• G. Casale
  • M. Mothersbaugh
  • Sue Schmidt
  • Debbie Smith
17. "Be Stiff" (Live)
  • G. Casale
  • Robert Lewis
18. "Planet Earth" (Live)  2:32
  • On December 23, 2009, Warner Bros. Records issued the Ultra Devo-Lux Ltd. Edition box set.[17] This box included the "Deluxe Remastered Edition" CDs of both Freedom of Choice and Devo's first album, Q: Are We Not Men? A: We Are Devo!. In addition to the aforementioned Dev-o Live mini-album, Freedom of Choice also included three additional bonus tracks:
No. Title Length
19. "Snowball" (Demo) 2:49
20. "Gates of Steel" (Demo) 3:28
21. "Time Bomb" (Demo) 2:54

All three tracks had been previously released on the compilation album Recombo DNA, although this version of "Time Bomb" includes an alternate vocal track sung by Jerry Casale.


Production team

Chart performance

Peak positions


Year Chart Peak Position
1980 Billboard Pop Albums (U.S.) 22
1980 UK Album Charts 47
1981 Australia (Kent Music Report)[18] 5


Year Single Chart Peak Position
1980 "Whip It"/"Gates of Steel"/"Freedom of Choice" Billboard Club Play Singles 22
1980 "Whip It" Billboard Pop Singles 14[19]


Several songs from Freedom of Choice have been covered by other musicians, most notably "Girl U Want," which has been recorded by the Mummies, Superchunk, Soundgarden, Chancho en Piedra, Robert Palmer, and Zombie Ghost Train. Japanese Devo-tees Polysics also lifted the main guitar riff of "Girl U Want" on their song "Each Life Each End".

The album's title track has been covered by 16Volt, The Aquabats, A Perfect Circle, Lagwagon, Snapcase, Psychotica, Big Drill Car, Fu Manchu, and the Frustrations. Collide and Face to Face recorded versions of "Whip It," which has also been performed in concert by numerous musicians including The String Cheese Incident and Pearl Jam. The song was also covered for the NME 2008 Awards Compilation by the band Does It Offend You, Yeah?. The band Love and Death covered the song in 2012. "Gates of Steel" has been covered by The Hex Dispensers, Skankin' Pickle, Supernova, Yo La Tengo, Groovie Ghoulies, Shihad, Junkyard Dogs, The Flaming Lips,[20] The Men, and Snapcase.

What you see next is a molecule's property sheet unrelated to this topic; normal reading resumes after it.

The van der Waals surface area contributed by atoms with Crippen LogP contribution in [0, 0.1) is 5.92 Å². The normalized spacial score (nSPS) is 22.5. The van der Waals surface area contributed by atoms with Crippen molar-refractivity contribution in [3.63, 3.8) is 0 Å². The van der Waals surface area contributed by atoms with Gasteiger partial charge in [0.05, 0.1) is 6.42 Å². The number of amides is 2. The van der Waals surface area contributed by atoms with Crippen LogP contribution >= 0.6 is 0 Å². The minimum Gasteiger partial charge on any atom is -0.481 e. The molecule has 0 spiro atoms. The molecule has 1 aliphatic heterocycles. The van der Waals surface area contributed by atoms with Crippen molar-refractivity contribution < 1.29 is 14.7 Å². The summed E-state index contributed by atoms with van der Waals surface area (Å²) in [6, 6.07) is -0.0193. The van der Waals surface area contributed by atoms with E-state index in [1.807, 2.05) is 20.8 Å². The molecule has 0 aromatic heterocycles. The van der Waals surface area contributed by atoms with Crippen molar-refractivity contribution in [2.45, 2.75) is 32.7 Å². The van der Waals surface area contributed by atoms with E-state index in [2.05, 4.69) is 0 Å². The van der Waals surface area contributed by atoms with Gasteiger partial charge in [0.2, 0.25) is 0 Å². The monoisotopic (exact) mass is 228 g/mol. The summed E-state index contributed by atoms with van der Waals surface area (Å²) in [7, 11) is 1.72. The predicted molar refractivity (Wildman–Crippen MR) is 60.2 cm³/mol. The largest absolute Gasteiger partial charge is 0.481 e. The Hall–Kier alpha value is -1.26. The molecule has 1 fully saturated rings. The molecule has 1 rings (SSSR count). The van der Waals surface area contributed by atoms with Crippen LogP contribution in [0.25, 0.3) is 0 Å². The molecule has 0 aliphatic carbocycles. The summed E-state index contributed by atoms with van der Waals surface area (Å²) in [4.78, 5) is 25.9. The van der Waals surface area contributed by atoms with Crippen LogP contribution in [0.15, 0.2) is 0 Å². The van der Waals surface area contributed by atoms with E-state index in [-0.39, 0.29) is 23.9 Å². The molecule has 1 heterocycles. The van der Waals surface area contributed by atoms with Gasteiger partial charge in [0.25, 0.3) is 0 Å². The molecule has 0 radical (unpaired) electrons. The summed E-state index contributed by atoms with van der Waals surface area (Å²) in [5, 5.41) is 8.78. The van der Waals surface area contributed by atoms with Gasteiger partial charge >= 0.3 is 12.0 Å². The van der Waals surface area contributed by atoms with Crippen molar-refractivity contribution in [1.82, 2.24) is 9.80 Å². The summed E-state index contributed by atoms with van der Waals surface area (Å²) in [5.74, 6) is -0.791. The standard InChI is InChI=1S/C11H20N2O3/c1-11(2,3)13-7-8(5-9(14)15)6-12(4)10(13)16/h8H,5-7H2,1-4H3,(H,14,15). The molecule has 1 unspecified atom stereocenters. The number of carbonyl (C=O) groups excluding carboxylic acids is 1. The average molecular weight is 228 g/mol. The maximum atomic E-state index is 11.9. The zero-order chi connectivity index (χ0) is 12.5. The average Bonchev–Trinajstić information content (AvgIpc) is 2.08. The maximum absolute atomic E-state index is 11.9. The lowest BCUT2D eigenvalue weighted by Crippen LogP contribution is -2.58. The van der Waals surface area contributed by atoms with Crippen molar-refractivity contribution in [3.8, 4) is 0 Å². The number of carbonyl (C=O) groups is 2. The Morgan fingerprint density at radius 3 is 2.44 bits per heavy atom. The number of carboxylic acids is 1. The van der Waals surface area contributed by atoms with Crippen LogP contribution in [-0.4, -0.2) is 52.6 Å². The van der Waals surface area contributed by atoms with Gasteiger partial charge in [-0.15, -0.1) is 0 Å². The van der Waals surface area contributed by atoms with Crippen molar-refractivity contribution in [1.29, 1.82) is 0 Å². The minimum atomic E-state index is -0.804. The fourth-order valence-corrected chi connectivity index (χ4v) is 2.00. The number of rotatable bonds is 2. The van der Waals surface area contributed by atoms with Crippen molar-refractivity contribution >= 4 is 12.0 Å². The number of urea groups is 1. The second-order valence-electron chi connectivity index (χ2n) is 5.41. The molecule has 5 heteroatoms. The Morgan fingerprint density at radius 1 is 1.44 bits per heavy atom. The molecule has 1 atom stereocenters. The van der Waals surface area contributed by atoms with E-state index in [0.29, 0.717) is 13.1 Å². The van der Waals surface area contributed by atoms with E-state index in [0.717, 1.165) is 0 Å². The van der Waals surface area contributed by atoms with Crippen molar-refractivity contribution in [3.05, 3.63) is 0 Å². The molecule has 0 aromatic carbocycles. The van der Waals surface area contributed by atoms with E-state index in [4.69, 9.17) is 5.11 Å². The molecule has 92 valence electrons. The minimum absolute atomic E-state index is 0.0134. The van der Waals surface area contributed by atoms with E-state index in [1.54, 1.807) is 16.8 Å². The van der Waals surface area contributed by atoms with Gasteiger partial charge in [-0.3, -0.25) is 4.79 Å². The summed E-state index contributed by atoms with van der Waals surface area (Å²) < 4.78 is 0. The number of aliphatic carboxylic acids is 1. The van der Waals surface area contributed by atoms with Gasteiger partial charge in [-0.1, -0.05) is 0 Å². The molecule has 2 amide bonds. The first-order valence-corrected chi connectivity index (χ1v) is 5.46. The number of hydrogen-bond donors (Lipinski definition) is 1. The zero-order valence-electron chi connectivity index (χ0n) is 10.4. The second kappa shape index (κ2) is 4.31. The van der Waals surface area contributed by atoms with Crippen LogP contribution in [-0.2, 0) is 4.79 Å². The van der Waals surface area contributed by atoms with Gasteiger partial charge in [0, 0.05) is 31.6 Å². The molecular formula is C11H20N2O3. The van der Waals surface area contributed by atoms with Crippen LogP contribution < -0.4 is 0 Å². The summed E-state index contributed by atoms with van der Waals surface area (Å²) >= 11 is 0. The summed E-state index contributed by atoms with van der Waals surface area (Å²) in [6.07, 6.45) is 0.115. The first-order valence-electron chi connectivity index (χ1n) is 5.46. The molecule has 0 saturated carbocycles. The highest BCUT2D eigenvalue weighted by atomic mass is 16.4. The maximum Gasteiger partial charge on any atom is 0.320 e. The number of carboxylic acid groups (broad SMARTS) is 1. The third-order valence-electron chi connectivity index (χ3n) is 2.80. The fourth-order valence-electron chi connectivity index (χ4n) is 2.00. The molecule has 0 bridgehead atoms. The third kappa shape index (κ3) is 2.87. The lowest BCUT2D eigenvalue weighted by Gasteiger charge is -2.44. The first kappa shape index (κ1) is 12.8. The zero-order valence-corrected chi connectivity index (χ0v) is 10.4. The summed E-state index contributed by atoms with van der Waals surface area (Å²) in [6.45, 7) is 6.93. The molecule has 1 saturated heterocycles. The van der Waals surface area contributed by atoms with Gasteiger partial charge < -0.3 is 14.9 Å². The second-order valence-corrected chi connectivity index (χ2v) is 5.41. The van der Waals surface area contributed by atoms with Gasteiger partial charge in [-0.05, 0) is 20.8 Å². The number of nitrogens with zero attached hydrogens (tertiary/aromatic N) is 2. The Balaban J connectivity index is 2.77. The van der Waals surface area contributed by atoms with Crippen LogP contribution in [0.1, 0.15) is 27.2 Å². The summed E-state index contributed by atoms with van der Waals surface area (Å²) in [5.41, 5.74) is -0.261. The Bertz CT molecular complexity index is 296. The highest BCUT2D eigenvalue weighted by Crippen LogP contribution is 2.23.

The "Whip It" B-side "Turn Around" was covered by Nirvana and included on the rarities collection Incesticide in 1992.


  1. Nagy, Evie (June 19, 2010). "How To Get Ahead With Advertising". Billboard.
  2. Perrone, Pierre (July 6, 2013). "Alan Myers: Drummer with art-rockers DEVO". The Independent. Retrieved July 22, 2013. Devo (...) went on to score unlikely but influential hits on both sides of the Atlantic, most famously in 1980 with the synth-pop classic "Whip It".
  4. Christgau, Robert. "Devo". Robert Christgau.
  5. Starr, Red. "Albums". Smash Hits (May 29 – June 11, 1980): 30.
  6. 1 2 3 Devo (2003). The Complete Truth About De-evolution (DVD). Rhino Home Video.
  7. "Whip It". Retrieved 2009-05-05.
  8. Bostwick, Grace G. (May 1924). "That's Pep!" (PDF). Ohio State Engineer. Retrieved September 28, 2016.
  9. Devo - Recombo DNA
  10. Devo Demo Bundle on Grooveshark
  11. 1 2 Devo Live Guide - 1980
  12. Warners Bros. Music Show - Devo
  13. Warner Brothers and Devo press release on re-release and tour
  14. Isler, Scott (1991). Robbins, Ira A., ed. The Trouser Press Record Guide (4th ed.). New York: Collier/Macmillan. p. 185. ISBN 0-02-036361-3. Retrieved April 22, 2016.
  15. Devo on The Merv Griffin Show
  16. "The De-Evolution of Akron's Music", Beacon Journal, 2000-09-10, retrieved 2009-12-01
  17. Ultra Devo-Lux Ltd. Edition
  18. Kent, David (1993). Australian Chart Book 1970–1992. St Ives, N.S.W.: Australian Chart Book. p. 88. ISBN 0-646-11917-6.

External links